ANIMAL BONES. Sheila Hamilton-Dyer

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ANIMAL BONES Sheila Hamilton-Dyer (The cross-references denoted CQ in this paper relate to Charter Quay, The Spirit of Change, Wessex Archaeology 2003) Animal bones were recovered from 51 contexts. Following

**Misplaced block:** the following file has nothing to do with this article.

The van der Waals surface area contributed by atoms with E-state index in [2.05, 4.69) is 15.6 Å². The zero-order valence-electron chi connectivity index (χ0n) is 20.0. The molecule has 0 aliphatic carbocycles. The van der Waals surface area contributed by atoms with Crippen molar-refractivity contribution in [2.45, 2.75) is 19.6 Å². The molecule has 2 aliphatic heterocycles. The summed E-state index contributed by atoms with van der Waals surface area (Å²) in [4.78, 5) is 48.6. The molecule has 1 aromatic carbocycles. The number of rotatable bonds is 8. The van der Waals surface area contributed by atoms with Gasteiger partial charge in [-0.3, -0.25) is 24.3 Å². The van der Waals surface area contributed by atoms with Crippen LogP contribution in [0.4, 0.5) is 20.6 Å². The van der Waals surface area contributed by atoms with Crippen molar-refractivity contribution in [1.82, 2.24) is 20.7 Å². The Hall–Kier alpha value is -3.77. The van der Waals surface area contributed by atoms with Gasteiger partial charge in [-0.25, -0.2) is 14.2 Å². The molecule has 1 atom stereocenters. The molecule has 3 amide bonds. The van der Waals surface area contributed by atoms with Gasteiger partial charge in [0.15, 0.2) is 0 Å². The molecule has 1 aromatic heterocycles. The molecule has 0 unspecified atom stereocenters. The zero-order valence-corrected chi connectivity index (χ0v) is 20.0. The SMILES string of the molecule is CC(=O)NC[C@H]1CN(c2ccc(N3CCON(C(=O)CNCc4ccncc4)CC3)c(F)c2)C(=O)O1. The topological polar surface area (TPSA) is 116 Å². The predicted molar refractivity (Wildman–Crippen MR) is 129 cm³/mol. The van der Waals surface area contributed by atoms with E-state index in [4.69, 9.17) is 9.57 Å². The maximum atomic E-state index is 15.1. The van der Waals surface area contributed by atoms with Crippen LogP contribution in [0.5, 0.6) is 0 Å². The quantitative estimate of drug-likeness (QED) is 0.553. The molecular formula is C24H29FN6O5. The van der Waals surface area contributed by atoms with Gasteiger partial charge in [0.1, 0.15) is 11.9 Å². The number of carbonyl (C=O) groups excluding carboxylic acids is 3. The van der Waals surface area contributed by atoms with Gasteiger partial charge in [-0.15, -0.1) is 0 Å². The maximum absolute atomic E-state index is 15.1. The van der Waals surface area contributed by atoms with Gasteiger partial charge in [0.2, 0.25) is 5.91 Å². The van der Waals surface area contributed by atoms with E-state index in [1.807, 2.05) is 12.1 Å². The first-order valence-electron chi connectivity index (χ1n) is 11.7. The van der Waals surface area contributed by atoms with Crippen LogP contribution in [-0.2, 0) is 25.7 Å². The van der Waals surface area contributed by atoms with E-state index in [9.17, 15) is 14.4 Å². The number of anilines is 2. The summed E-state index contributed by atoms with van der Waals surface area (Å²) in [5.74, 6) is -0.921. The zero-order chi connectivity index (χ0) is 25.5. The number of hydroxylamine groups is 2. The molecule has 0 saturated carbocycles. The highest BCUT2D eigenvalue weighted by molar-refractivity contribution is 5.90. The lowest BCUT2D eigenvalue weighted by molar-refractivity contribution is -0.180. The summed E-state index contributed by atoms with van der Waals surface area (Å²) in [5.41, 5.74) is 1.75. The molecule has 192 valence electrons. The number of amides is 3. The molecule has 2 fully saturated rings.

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ANIMAL BONES Sheila Hamilton-Dyer (The cross-references denoted CQ in this paper relate to Charter Quay, The Spirit of Change, Wessex Archaeology 2003) Animal bones were recovered from 51 contexts. Following assessment 34 contexts were selected for detailed analysis in consultation with the excavator. The targeted contexts were chosen as representative of feature types and period, and of sufficient size to offer useful data. Some contexts chosen during assessment were rejected for archaeological reasons. Methods Species identifications were made using the author's modern comparative collections. Ribs and vertebrae of the ungulates (other than axis, atlas, and sacrum) were normally identified only to the level of cattle/horse-sized and sheep/pig-sized. Unidentified shaft and other fragments were similarly divided. Any fragments that could not be assigned even to this level have been recorded as mammalian only. Sheep and goat were separated using the methods of Boessneck (1969) and Payne (1985). Recently broken bones were joined where possible and have been counted as single fragments. Measurements follow von den Driesch (1976) in the main and are in millimetres unless otherwise stated. Withers height calculations of the domestic ungulates are based on factors recommended by von den Driesch and Boessneck (1974). Archive material includes metrical and other data not presented in the text and is kept on paper and digital media. General results The animal bone fragments recovered amounted to 2009 separate bones. The condition of the material is variable but well preserved on the whole and 60% of the bone could be identified to taxon. More than 20 taxa could be identified in the collection: horse, cattle, sheep/goat, pig, roe and fallow deer, rabbit, rat, geese, domestic fowl, duck, pigeon, passerines, thornback ray, eel, cod, ling, whiting, plaice, and frog. Sheep was positively identified but no bones could be attributed to goat. A summary distribution of the taxa recovered from each context is given in Table AB1. Medieval pits Thirteenth century deposits from five pits offered a small group of 268 bones (see CQ p21, Fig. 32). The bones vary in condition, most are well preserved or slightly eroded but occasional fragments are heavily eroded and some are burnt. Pit 674 contained a high proportion of burnt bones, mostly of small undiagnostic fragments. A few bones are also gnawed, giving indirect evidence for dog. Most contexts produced a few bones only, of cattle and sheep together with some pig and fragments of these size classes. The lower fill of 681 is a little different, with 11 bones from the right foreleg of a horse and 66 bones of two or more frogs. Withers height estimates of m and m can be calculated for two of the horse bones. Sheep remains include skull fragments from both horned and hornless animals, two of which had been split in half to access the brain. The bones of the domestic ungulates are of a 1 mixture of anatomical elements, but are mainly of butchery and meal waste rather than primary slaughter waste. No anatomical, or species, groups were noted. Available measurements are few but indicate the small animals considered typical of this period. Hunted mammals are represented by one bone of an immature fallow deer. Birds are mainly represented by goose (probably domestic) and fowl. A pair of carpometacarpi (distal bones of the wing) are from a medium sized goose smaller than greylag, the wild ancestor of domestic geese. These bones could be from the white-fronted goose, a winter visitor. Both are cut at the most distal end, to remove the wing tip. Fish remains from the same pit (651) include several from good-sized plaice, and a ling vertebra. Both of these are salt-water fish probably brought in via London. Late medieval deposits Bones from these contexts number 176. The bones of cattle are more evident in this group, as are bones of fowl. Duck, pigeon (probably domestic), and rat (including gnawing) were identified in the material from the 14th/15th century cellar 2762 (see CQ p. 30, Fig 53). The levelling deposit 2112 accounts for many of the cattle remains as it contained a dump of bucrania that part of the skull which includes the horn cores (see CQ p. 31). Two of these exhibited abnormal perforations of the nuchal part of the cranium, as described and illustrated for Roman material at Lincoln (Dobney et al. 1996). The origin of these perforations is, as yet, unclear although several suggestions have been made. These include, among others, developmental abnormalities and a pathological response to bearing a yoke across the head. None of the crania and horn core fragments show signs of chopping and the bucrania appear to have been thrown away without removal of the horns. The silt deposit 2132 also contained a cattle group, in this case mainly of foot bones. Skull and foot bones are both waste from slaughter, but they may also indicate the subsequent processing of hides as these parts may be transported to the tannery attached to the skin (Serjeantson 1989; MacGregor 1998). 15th to 17th century deposits Oven deposits 924 and 925 contribute 112 specimens of the 483 in this group. Very few of the bones are charred and it seems probable that much of the material was deposited after the oven went out of use, rather than being contemporary. A large number of fish bones are present and, despite the usual large number of undiagnostic fragments, five species can be identified: plaice, whiting, thornback, eel, and roach (see CQ p. 43). This latter is an obligate freshwater species and, therefore, must have been locally caught. The catadromous eel may also have been caught in the river, whereas the other three species are wholly marine and must have been brought to Kingston. Excepting the roach, these species are amongst the most commonly found in medieval and post-medieval deposits. Two other species frequently found, cod and herring, are not present but the sample is rather small. An assortment of other bones is present, mainly of domestic ungulates and including skull and foot bones as well as prime meat bones. A few pig and sheep bones had been gnawed, one by rat the others by dogs. Dump 3446, 16th century These 122 bones were recovered from a dump near the revetments, and possibly associated with the Sun Inn (see CQ p. 43). The complete deposit was excavated and sieved. All of the 2 bone material was dark in colour and in good condition. None of the bones show any evidence of gnawing from dogs or rodents. The bones are summarised in Table AB2. Just four of the bones are of cattle, two scapula fragments and the distal radius of a veal calf, together with a fragment of tibia (shin) from an older animal. This latter had been repeatedly chopped obliquely mid-shaft. The majority of the cattle/horse-sized fragments can be positively identified as cattle vertebrae and ribs, and it is likely that all the fragments in this category are of cattle. Seven of the eight vertebrae had been axially divided using a heavy cleaver or axe. Eight of the eleven rib fragments had also been chopped, in this case obliquely through the rib shaft. This type of butchery can been seen in rib-steaks and crown- or ribroast. Fragments of shaft are absent; these are often common in assemblages and are thought to indicate marrow extraction and stews. The cattle remains in this (admittedly small) deposit thus represent good quality beef and veal joints. The seven sheep bones include both immature and fully fused specimens. One fragment is of the proximal part of a metacarpus; the remainder are of pelvis and leg bones. Four had been chopped through. The majority of the sheep/pig-sized ribs and vertebrae can also be identified as sheep/goat. As with the cattle many of the sheep vertebrae had been axially divided, and the ribs chopped about halfway along. This could indicate the consumption of chops, both of mutton and lamb as indicated by the fusion state of the bones. Pig is represented by four bones of at least two young individuals. One bone is of a sucking pig of a few weeks old, the others are a little older and one of these had been cut. Apart from the remains of cattle sheep and pig there are remains from smaller animals. The 14 rabbit bones are from at least two sub-adult animals. None had any visible butchery marks, but this is not unusual as smaller animals can be prepared, cooked, and eaten without leaving marks. Rabbits are unlikely to have been living on the site (other than possibly in hutches), given its urban nature. The fowl bones are all of immature birds, bar one from a laying hen. A bone from the wing of a sparrow-sized bird was also present. No cut marks are present and this may be an incidental find from a bird living in the vicinity rather than from a consumed bird, although this is not entirely ruled out. Fish remains are largely of fin rays and other undiagnostic fragments, but include two cod and one flatfish (probably plaice) vertebrae. One of the cod vertebrae had been chopped laterally, a mark consistent with splitting open the fish for drying, salting, or smoking. In summary, the animal bones in this discrete deposit are a well-preserved group, probably from a single disposal episode. The recovered bones were not available to dogs or other scavengers, either at table or on disposal, although any bones given to, or taken by, dogs and removed elsewhere will not be evident. The remains are not of slaughter waste, nor of primary butchery but, rather, represent meal remains. Most of the animals were immature and some were very young. Meat of this type is highly suitable for roasting and grilling, and is usually more expensive than other cuts. The remains thus probably indicate high quality meal waste rather than the preparation waste from, for example, pies and stews, where cheaper, tougher, cuts can be used. Beef, veal, mutton, lamb, pork, rabbit, chicken, cod, and plaice were on the menu. 3 Pit 3452 (16th/17th) Excavation close to the river revealed several pits tightly packed with horse bones. Pit 3452 was completely excavated for analysis, and a sample was retrieved from the top of pits 3208, 3454, and 3464 (see CQ p. 51). Initially the bones were assessed as being a group of bones from several horse skeletons, possibly similar to an earlier deposit from Eden Walk (Serjeantson et al. 1992). Analysis of the ages and number of individuals only was recommended. On close examination the material proved to be even more interesting than was at first supposed and the brief was expanded to examine other aspects of the deposit. The total number of specimens recovered from this pit is Due to the close packed nature of the deposit some bones had been fragmented during excavation, these have been reconstructed as far as possible. Loose teeth comprised mainly incisors together with cheek teeth from the maxilla (upper jaw). Most of the skulls, including the maxillae, were heavily fragmented and loose teeth that could not be easily placed in their correct position were assumed to belong to one of these skulls and not counted. The mandibles (lower jaws) were largely intact and the few loose cheek teeth easily replaced. The final total of individually recorded bones is 667. Individual bones positively identified to horse number 417, in addition there are 151 cattle/horse-sized specimens, many of which are vertebrae and vertebral fragments, of which 130 could be identified as horse with some certainty. In addition to horse there are bones of cattle, sheep, pig, roe, and fallow. This latter species is represented by parts of a femur and tibia and by a complete metacarpus. The size and colour of the bones suggests that they are unrelated. The roe bones consist of a chopped tibia fragment and a metatarsus; like the fallow metapodial this bone is very dark. Pig is represented by three fragments; of skull, femur and tibia. The 18 sheep/goat bones include five definitely of sheep, some with horns. The bones are a mixture of anatomical elements and, like the other non-horse bones, are mixed in colour and preservation. Some of this group of bones also carry dog-gnawing marks. Cattle remains are more numerous; 61 positively identified specimens. Several of the cattle/horse-sized fragments may also be of cattle (mainly ribs). A good many of the bones are hard and dark, others are paler and often gnawed. Heavy chop marks are present on 13, a few have knife cuts. The bones are less complete than those of horse, but the size and fit of some bones suggests that at least one complete hind limb is present and has the same preservation as the horse assemblage. Two of the bones offer withers height estimates of 1.312m and 1.199m respectively. This latter is rather small and probably female. As indicated above the vast majority of the remains are of horse. The bones are largely complete, although many were slightly damaged when attempting to extract them and some were not complete when deposited. The skulls suffered the most damage and none were lifted even nearly complete. All the bones have a clean pale appearance and are comparatively light in weight. Some dog gnawing is present but most of the bones are untouched. 4 A summary of the anatomical distribution of the horse bones is given in Table AB3. Almost all elements are represented to some degree. There is, however, a shortage of some elements and, for one animal at least (see ageing), the complete skeleton is definitely not represented. The MNI (minimum number of individuals) is likely to be an under estimate of the true number of animals. In all there are bones from at least eleven animals. While some elements are clearly associated it is well nigh impossible to assign the bones to the various individuals. How much of the missing bone was in the unexcavated fills of the other pits is impossible to calculate; however it seems likely that certain elements are genuinely under represented. Just one caudal vertebra was recovered, for example; although this is not a large bone other small elements were recovered and there are several for each animal. The tail may not have been still attached to the rest of the spine when the carcasses were transported to the pits. There is some evidence that tails were often removed with the skin (Thomson 1981), horsehair is a useful secondary product, more so than the short tuft from the tails of cattle. Butchery marks were observed on 47 specimens (Table AB4). Three vertebrae had been chopped across, presumably to divide the spine into more manageable chunks. Other, finer, marks were not observed on vertebrae perhaps in part because these were rather fragmented and also that analysis had concentrated on the limb bones. The other two chop marks are both on femora; in both cases the blade had skimmed the top of the caput, probably when disarticulating the femur from the pelvis. All other marks are from knives, or perhaps light cuts from a cleaver. The majority of the pelves had many small marks, mainly involving the acetabulum and, again, probably made when removing the hind leg. Corresponding marks on femora indicate that at least five animals had been disarticulated in this way. Marks on the major limb bones also appeared to be from disarticulation. Cuts across an axis indicate that the head was separated from the body at this point. Cut marks across the nose, eyes, and foot bones show that some of the horses were skinned before disarticulation. The cuts on the lateral (outer) side of one jaw might also indicate skinning or perhaps removal of the cheek. Long knife cuts either side of a scapula spine indicate that meat had been stripped from at least one animal. Most of the horse limb bones are measurable and estimates of withers height can be calculated from those that are complete. The five values available from pit 3208 and one from pit 3454 are included in the analysis (Table AB5). In total 67 withers heights could be calculated; the smallest value is m and the greatest is m, many are around 1.4 m or 14 hands. It is difficult to assign pairs of measurements to any particular animal, indeed for some identical values there may be three bones, all from the same side and therefore different animals. While the majority of the horse bones are fused, and therefore mature, there are several unfused bones. These are a pair of pelves, a left humerus and part of an articulating hind limb (tibia, metatarsus, calcaneum, and astragalus); all of which may belong to a single animal of about a year to 18 months old. As horses are not usually raised for meat, but have a long working life, the age information gained by study of the epiphysial fusion states and the dental eruption is less useful than for the other domestic ungulates. Estimates of the age of mature horses can be obtained from examining the crown height of the cheek teeth, although even this is rather imprecise for old animals (Levine 1982). Several of the animals represented by the bones, including the immature individual, are not represented by jaws. There are, however, seven jaw pairs that can be used for age estimation. The youngest animal 5 represented was female and about 10 years old; still comparatively young for horse. Three, all male, would have been about years old. One was about years and shows some oral pathology; this example could not be sexed as the anterior of the jaw, including the canine area, had been fragmented. Another jaw pair represents a male of over 20 years; one of the mandible pair may have had a root abscess and the P2 on both sides is so far worn that it is reduced to two stumps. The remaining individual must have been very aged; the third molar crown height could barely be measured at about 12 mm, it can be 78 mm in a young horse and is still often around 21 mm in horses of 19 years (Levine 1982, Appendix III). Pathologies were present in addition to those mentioned above on the mandibles. The major limb pathologies are listed in Table AB6. Most of the listed bones have minor pathologies, probably age related, which would not have interfered with the normal working life of the animal. Trauma is represented by two broken and not yet healed ribs. Animals that fall and break major bones are killed immediately today and this is also likely in the past, other serious damage may not manifest for some time and bone damage would begin to heal. Major problems appear to be restricted to the feet and the spine, and mainly of long standing. Several groups of ankylosed lumbar vertebrae were noted, as well as others where the extra bone growth and lipping had not yet formed a fused bridge to the next vertebra. This type of pathology is quite common in horses, and not just in old animals (Stecher and Goss 1961). The causes are not fully understood but may include overloading. Similar bone growth round thoracic vertebrae may indicate the infective condition known as fistulous withers. At the top of the spine, inflammation can result in a condition known as poll evil (Lawson 1832). This might explain some of the porosities and exostoses found on the occipital and atlas of three individuals. In the foot bones fusion of some, or all, of the peripheral metapodia and tarsi/carpi with the metapodia is often seen in archaeological material, and is common in this collection. A simple fusion which does not involve the articular surfaces of the hock (hind) and knee (fore) joint is referred to as spavin and several examples of this are indicated. Although the ankylosis of the joint may cause stiffness and limit movement, the animal would be able do some work. When the fusion results from extra growth of bone in response to infection, where the articular surfaces are damaged, this is best described as infective arthritis (Baker & Brothwell 1980). This condition is likely to cause more severe lameness (see CQ Fig. 101). At least two animals were affected in this manner, the worst closely resembling one repor